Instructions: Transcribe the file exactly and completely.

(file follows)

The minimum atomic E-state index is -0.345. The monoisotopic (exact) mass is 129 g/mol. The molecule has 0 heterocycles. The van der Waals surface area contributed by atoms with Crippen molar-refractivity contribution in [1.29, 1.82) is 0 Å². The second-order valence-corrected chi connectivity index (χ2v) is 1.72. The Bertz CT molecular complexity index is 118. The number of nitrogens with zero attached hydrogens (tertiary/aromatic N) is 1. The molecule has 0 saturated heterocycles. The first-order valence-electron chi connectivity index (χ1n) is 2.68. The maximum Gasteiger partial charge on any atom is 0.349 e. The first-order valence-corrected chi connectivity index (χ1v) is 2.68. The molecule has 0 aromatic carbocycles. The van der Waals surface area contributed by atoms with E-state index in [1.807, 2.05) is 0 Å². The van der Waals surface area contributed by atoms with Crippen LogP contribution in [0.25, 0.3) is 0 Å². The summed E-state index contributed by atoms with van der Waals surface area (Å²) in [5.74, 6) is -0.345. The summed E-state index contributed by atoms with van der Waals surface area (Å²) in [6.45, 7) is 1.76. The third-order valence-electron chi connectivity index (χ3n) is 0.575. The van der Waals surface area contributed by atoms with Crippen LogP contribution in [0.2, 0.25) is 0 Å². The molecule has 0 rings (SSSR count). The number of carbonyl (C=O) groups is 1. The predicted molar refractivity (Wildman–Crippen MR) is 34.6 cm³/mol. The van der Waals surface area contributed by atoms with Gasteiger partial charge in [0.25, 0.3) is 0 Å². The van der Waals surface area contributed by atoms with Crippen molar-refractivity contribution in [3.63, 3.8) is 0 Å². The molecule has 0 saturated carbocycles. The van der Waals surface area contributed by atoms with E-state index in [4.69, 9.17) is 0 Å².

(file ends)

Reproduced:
The minimum atomic E-state index is -0.345. The monoisotopic (exact) mass is 129 g/mol. The molecule has 0 heterocycles. The van der Waals surface area contributed by atoms with Crippen molar-refractivity contribution in [1.29, 1.82) is 0 Å². The second-order valence-corrected chi connectivity index (χ2v) is 1.72. The Bertz CT molecular complexity index is 118. The number of nitrogens with zero attached hydrogens (tertiary/aromatic N) is 1. The molecule has 0 saturated heterocycles. The first-order valence-electron chi connectivity index (χ1n) is 2.68. The maximum Gasteiger partial charge on any atom is 0.349 e. The first-order valence-corrected chi connectivity index (χ1v) is 2.68. The molecule has 0 aromatic carbocycles. The van der Waals surface area contributed by atoms with E-state index in [1.807, 2.05) is 0 Å². The van der Waals surface area contributed by atoms with Crippen LogP contribution in [0.25, 0.3) is 0 Å². The summed E-state index contributed by atoms with van der Waals surface area (Å²) in [5.74, 6) is -0.345. The summed E-state index contributed by atoms with van der Waals surface area (Å²) in [6.45, 7) is 1.76. The third-order valence-electron chi connectivity index (χ3n) is 0.575. The van der Waals surface area contributed by atoms with Crippen LogP contribution in [0.2, 0.25) is 0 Å². The molecule has 0 rings (SSSR count). The number of carbonyl (C=O) groups is 1. The predicted molar refractivity (Wildman–Crippen MR) is 34.6 cm³/mol. The van der Waals surface area contributed by atoms with Gasteiger partial charge in [0.25, 0.3) is 0 Å². The van der Waals surface area contributed by atoms with Crippen molar-refractivity contribution in [3.63, 3.8) is 0 Å². The molecule has 0 saturated carbocycles. The van der Waals surface area contributed by atoms with E-state index in [4.69, 9.17) is 0 Å².